Only native plant species should be planted at the site.
    This NWP authorizes the relocation of non-tidal waters, including 
non-tidal wetlands and streams, on the project site provided there are 
net increases in aquatic resource functions and services.
    Except for the relocation of non-tidal waters on the project site, 
this NWP does not authorize the conversion of a stream or natural 
wetlands to another aquatic habitat type (e.g., stream to wetland or 
vice versa) or uplands. Changes in wetland plant communities that occur 
when wetland hydrology is more fully restored during wetland 
rehabilitation activities are not considered a conversion to another 
aquatic habitat type. This NWP does not authorize stream 
channelization. This NWP does not authorize the relocation of tidal 
waters or the conversion of tidal waters, including tidal wetlands, to 
other aquatic uses, such as the conversion of tidal wetlands into open 
water impoundments.
    Compensatory mitigation is not required for activities authorized 
by this NWP since these activities must result in net increases in 
aquatic resource functions and services.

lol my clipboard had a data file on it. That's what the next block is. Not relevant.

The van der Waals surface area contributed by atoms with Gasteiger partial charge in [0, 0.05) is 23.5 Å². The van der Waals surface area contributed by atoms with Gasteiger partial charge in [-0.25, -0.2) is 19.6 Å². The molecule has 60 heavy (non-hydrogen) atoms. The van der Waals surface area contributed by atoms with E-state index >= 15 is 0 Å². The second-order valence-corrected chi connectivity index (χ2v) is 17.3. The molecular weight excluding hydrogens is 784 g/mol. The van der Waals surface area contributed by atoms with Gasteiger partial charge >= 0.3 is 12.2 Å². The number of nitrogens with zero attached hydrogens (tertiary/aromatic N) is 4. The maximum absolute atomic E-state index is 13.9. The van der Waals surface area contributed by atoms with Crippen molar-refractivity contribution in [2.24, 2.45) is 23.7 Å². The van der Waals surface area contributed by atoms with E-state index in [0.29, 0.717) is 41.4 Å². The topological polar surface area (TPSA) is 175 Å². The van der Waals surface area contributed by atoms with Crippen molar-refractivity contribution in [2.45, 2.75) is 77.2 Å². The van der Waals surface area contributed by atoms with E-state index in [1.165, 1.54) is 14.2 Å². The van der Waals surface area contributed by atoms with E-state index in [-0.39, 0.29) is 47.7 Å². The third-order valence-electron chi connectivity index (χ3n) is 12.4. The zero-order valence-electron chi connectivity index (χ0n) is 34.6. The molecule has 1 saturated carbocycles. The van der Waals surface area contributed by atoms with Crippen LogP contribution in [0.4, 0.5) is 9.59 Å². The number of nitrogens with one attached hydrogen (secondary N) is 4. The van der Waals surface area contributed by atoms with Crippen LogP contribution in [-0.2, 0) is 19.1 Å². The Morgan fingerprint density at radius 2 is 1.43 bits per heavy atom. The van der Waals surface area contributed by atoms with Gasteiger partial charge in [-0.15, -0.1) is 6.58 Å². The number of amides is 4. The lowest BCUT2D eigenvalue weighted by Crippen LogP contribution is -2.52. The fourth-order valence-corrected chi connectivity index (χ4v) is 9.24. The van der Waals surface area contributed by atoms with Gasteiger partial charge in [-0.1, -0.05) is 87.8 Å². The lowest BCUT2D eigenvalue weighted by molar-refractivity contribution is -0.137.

Reversion. For enhancement, restoration, and establishment 
activities conducted: (1) In accordance with the terms and conditions 
of a binding stream or wetland enhancement or restoration agreement, or 
a wetland establishment agreement, between the landowner and the U.S. 
Fish and Wildlife Service (FWS), the Natural Resources Conservation 
Service (NRCS), the Farm Service Agency (FSA), the National Marine 
Fisheries Service (NMFS), the National Ocean Service (NOS), U.S. Forest 
Service (USFS), or their designated state cooperating agencies; (2) as 
voluntary wetland restoration, enhancement, and establishment actions 
documented by the NRCS or USDA Technical Service Provider pursuant to 
NRCS Field Office Technical Guide standards; or (3) on reclaimed 
surface coal mine lands, in accordance with a Surface Mining Control 
and Reclamation Act permit issued by the Office of Surface Mining 
Reclamation and Enforcement (OSMRE) or the applicable state agency, 
this NWP also authorizes any future discharge of dredged or fill 
material associated with the reversion of the area to its documented 
prior condition and use (i.e., prior to the restoration, enhancement, 
or establishment activities). The reversion must occur within five 
years after expiration of a limited term wetland restoration or 
establishment agreement or permit, and is authorized in these 
circumstances even if the discharge occurs after this NWP expires. The 
five-year reversion limit does not apply to agreements without time 
limits reached between the landowner and the FWS, NRCS, FSA, NMFS, NOS, 
USFS, or an appropriate state cooperating agency. This NWP also 
authorizes discharges of dredged or fill material in waters of the 
United States for the reversion of wetlands that were restored, 
enhanced, or established on prior-converted cropland or on uplands, in 
accordance with a binding agreement between the landowner and NRCS, 
FSA, FWS, or their designated state cooperating agencies (even though